We walk to our old little hangover diner where I order half the menu and stuff my face while we catch up. Ann was my best friend in college. We were next door neighbors freshman year, and I essentially moved into her apartment sophomore year. Then, we studied abroad in Italy together for a semester. We were also out-of-our-fucking-minds insane for about 80% of that time. A nice euphemism we use to describe our sophomore year of college is “excessive.” During that time, I shirked as much responsibility as I could manage while still keeping up appearances, and we’d stay up doing drugs, drinking, dancing–everything under the sun–until the sun literally came up. Or as normal people call it, chipping away at our insanity. Ann’s crazy ex boyfriend and I even exchanged blowjobs one time, but she doesn’t like to talk about that. Not that it’s even close to our craziest stories, (mostly because both parties were sober at the time). But when we were being more “excessive,” we were known to have multi-partner bisexual relations, black-out crying sessions in the bathroom, wild dancing sessions, break-out Broadway performances in inappropriate locales, find needlessly creative new ways to abuse substances, old-fashioned binge drink, and even had an interesting celebrity extension or two. Those were the days.

I finish my multi-course breakfast food, and we walk back to Ann’s apartment. These days, she’s a bartender at a nice Italian restaurant and has to go to work, so I take a nap. When I get up, I walk around the city just taking it in. The lights, the energy, the people, the crazy. Again: how did I ever leave?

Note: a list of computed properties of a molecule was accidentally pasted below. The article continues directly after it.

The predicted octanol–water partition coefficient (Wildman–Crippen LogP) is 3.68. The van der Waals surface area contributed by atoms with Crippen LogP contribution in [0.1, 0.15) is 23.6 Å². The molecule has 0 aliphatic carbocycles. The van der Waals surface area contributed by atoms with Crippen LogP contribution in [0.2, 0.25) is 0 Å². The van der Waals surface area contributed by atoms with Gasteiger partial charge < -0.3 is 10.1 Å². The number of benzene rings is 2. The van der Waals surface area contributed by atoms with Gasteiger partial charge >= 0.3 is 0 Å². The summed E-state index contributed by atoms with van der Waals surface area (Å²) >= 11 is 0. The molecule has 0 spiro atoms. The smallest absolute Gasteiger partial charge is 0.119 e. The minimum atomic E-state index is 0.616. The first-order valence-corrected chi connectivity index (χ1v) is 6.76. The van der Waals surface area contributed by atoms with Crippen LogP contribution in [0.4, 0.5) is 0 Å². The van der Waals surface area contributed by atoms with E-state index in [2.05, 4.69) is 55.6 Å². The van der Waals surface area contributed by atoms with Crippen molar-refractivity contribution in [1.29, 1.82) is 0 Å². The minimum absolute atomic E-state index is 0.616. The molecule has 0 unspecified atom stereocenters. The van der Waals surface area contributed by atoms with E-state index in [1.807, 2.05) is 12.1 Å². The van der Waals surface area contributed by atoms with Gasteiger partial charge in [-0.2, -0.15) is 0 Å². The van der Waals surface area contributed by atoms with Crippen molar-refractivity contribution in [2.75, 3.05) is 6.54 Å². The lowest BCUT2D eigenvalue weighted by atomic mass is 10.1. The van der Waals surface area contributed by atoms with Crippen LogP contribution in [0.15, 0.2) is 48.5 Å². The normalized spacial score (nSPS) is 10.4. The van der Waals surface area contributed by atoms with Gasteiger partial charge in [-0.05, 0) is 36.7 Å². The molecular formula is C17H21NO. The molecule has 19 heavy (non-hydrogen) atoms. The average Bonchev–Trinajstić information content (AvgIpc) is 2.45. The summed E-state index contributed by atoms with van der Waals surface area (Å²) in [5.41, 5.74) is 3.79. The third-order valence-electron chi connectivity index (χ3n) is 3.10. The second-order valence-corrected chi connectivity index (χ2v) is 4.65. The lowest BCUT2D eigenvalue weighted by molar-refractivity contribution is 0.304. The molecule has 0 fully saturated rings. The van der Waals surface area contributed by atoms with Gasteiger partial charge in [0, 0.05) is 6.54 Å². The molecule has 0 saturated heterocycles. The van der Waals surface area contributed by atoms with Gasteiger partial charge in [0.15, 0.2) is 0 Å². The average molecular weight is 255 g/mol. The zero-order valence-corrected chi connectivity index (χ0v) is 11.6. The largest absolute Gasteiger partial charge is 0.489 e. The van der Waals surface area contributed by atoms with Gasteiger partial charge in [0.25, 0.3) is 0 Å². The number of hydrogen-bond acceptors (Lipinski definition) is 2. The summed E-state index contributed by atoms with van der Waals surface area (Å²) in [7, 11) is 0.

Later on, I meet Ann at her restaurant and order myself my second grand meal of the day, along with a fancy drink that she shakes up and garnishes. “Thanks, sugar,” I say with a giggle and slide a couple dollar bills in her cleavage. At close, we head to another area of the restaurant where I meet the rest of her co-workers, and we throw back a couple of drinks. Someone offers me a cigarette. I don’t really want it, but I can hardly pass up the opportunity to smoke inside a restaurant in post-Giuliani New York…so I indulge. Ann introduces me to her gay co-worker, and we head across the street to a trendy bar where they buy some drugs from a cute bartender. We probably drink close to $100 worth between the three of us, but Cute Bartender (cuter by the drink, I might add), only charges thirty. To show their gratitude, they tip $30–apparently this is a regular thing. Ann’s co-worker Tim tries to get me to go to the bathroom with him and get high, but like I said, those were the days. I pass. Tim gets a little pissy, and when he leaves for the bathroom, Ann asks if I’m interested in him. “No, not really,” I tell her. Once upon a time, I would’ve probably gone along with it or at least teased the idea. But his insecurities are showing, and they’re rather unflattering. And although I officially ended my vow of celibacy upon touch down on the JFK runway, I’m still kind of messed up about The Writer.